Ken Kesey’s novel is based on individuals whom he met while working in a Veterans’ Administration Hospital in Menlo Park, CA.
When he was writing One flew over the cukoo’s Nest, he worked the graveyard shift in the psychiatric ward and actually underwent real-life shock treatment. At a surface level then, the book can be read as a revelation of the mental health system and psychiatric practices of the 50’s & 60’s.
Just beneath this surface it is an attack on conformity and the organizational “man” and a celebration of individualism. But we reap its greatest rewards when we peel back another layer of cukoo’s nest and, intentionally or not, the symbols and themes that Kesey mines reach deep into the archetypes of our entire mythos and the tale returns to the central dilemma of human existence, first presumably presented in the Garden of Eden, should mankind choose blissful ignorance or freedom?
Without being too erudite, here lies a line up of the metaphorical elements of the novel:
Authoritarian as is a Social Welfare state, which offers inmates a sense of security at the cost of their freedom
Tyrant of this secure realm, significantly she is a maternal figure, since the security impulse is fundamentally female?
Our protagonist a character who represents revolution against authority-symbolizes the male yearning for freedom and is essentially a deliverer figure
The most telling factor is that they are there voluntarily, they are willing participants in their own, degradation-submissive, sexless, spineless, but safe from the treacherous big bad world, they have surrendered to the Evil Nurse Ratched and the system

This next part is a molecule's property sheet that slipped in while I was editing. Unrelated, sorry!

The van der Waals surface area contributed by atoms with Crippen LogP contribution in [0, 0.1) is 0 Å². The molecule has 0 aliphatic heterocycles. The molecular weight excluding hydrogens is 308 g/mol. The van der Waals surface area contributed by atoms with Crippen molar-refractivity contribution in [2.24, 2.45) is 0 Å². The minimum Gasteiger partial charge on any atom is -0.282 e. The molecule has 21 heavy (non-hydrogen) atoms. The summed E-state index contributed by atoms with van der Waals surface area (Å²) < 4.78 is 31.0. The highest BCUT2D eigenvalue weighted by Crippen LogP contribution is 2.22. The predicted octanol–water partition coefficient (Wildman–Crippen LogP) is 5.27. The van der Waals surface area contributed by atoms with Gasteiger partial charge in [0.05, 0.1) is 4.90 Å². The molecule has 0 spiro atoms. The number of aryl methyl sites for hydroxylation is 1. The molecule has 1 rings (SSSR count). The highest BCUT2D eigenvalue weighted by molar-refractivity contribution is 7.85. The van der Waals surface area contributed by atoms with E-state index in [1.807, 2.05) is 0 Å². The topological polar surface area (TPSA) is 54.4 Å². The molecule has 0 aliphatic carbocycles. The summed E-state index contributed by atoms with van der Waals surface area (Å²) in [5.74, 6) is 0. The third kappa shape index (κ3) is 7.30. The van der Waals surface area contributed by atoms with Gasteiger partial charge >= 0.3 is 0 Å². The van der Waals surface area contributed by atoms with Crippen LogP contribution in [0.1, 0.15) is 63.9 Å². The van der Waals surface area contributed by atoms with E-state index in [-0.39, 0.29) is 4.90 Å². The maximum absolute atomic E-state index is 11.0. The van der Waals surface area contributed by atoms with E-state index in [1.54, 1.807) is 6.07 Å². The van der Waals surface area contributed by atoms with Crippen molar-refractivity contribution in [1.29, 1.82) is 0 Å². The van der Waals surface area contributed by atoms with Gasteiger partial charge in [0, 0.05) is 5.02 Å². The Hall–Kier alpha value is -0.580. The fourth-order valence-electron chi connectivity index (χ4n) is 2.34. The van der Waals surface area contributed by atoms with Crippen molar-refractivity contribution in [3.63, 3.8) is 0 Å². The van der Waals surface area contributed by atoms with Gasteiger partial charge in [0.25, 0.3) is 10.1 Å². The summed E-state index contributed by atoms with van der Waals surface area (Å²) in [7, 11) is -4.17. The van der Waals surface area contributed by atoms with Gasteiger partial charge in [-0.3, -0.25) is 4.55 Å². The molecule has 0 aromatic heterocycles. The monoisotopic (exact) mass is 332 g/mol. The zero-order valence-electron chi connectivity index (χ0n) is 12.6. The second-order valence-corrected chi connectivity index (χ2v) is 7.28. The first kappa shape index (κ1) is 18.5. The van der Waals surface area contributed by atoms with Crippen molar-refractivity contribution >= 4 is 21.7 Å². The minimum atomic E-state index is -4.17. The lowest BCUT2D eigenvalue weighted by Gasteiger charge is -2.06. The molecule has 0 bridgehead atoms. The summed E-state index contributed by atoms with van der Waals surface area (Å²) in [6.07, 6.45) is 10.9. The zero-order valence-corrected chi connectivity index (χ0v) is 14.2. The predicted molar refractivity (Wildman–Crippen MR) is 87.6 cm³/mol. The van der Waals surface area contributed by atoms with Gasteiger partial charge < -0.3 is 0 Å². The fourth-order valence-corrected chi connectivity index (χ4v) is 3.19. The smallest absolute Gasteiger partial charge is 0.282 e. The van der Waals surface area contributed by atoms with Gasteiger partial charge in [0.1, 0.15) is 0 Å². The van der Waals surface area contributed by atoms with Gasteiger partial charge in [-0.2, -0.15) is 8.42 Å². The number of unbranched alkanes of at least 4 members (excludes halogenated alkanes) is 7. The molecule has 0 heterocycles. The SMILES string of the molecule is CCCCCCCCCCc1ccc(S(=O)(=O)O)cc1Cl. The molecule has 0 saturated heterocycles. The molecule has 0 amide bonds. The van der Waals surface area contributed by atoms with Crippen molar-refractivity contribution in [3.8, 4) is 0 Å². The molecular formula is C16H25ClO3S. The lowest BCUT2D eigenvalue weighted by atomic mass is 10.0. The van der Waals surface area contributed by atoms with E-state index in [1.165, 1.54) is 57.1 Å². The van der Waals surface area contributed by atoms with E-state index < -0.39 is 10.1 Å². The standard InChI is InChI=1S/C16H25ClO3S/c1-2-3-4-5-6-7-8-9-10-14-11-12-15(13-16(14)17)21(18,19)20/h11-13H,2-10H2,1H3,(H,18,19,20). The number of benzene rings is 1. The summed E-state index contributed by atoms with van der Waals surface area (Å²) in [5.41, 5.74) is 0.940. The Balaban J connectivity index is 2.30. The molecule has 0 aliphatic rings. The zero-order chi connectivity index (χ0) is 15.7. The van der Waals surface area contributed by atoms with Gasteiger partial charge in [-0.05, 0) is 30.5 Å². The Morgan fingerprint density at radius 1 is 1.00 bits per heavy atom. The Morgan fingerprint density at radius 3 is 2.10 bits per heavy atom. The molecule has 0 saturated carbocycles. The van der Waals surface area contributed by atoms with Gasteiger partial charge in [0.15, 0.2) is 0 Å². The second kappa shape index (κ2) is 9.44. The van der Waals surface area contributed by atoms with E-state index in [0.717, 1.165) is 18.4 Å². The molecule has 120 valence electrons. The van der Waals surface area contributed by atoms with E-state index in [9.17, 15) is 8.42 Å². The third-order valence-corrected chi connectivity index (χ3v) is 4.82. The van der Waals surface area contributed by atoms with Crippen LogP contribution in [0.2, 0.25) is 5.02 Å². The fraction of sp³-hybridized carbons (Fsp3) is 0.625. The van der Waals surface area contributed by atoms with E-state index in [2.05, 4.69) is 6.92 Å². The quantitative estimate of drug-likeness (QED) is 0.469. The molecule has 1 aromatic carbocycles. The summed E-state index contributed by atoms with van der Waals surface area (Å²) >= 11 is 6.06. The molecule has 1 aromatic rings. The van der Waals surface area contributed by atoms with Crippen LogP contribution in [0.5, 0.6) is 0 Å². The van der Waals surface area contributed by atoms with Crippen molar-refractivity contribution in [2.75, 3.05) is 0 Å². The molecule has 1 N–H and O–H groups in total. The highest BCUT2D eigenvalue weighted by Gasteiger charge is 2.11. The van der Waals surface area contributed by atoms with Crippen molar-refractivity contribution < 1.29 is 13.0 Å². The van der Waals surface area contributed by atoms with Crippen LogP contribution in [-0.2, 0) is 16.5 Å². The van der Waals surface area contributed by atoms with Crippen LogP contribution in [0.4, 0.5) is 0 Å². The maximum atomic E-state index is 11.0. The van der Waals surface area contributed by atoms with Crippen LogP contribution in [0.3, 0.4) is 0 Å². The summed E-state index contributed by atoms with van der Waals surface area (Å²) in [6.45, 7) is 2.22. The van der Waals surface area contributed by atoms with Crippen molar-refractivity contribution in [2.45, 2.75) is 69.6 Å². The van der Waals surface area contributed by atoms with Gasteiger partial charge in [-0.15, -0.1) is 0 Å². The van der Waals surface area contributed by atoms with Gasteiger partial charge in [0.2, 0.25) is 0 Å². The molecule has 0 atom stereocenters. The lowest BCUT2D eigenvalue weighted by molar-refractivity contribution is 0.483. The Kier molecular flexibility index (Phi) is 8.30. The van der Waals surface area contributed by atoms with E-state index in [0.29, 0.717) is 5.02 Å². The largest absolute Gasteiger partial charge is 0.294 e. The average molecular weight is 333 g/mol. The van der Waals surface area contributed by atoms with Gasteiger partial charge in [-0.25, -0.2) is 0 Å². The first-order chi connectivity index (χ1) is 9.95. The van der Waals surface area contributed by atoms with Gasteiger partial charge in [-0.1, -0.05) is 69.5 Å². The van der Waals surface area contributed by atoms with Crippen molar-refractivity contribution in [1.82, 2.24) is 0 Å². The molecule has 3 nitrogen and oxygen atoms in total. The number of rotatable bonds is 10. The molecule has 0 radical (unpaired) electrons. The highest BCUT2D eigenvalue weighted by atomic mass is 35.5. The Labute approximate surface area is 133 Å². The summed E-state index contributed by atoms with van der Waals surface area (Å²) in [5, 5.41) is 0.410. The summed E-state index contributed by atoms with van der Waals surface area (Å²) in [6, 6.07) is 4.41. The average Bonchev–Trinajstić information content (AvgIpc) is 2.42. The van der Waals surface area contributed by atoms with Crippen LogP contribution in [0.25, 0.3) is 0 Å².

Electro shock therapy:
Hmmm… Crucifix scene? as McMurphy says, it’s his “crown of thorns”
He is McMurphy’s Judas. McMurphy heals him (he stops stuttering after McMurphy procures a woman for him), but he denounces McMurphy to Nurse Ratched and then commits suicide.
McMurphy dies for his sins-after McMurphy is lobotomized, the Chief smothers him and then breaks out of the Hospital by heaving the enormous control panel through a window.
Obviously Kesey may not have intended the characters be read this way. In fact, as an icon of the counterculture it as, at least, ironic that they can be read this way. But the point is that all of these elements have fundamental cultural meanings, regardless of his intentions.
The result is that a seemingly simple fable about a con man in an asylum achieves mythic dimensions and partakes of universal truths that are central to our culture and our vision of mankind.
This is a great book is a must read and is one of the Century’s great dystopic fantasies that have best symbolized the human dilemma and come down on the side of Freedom.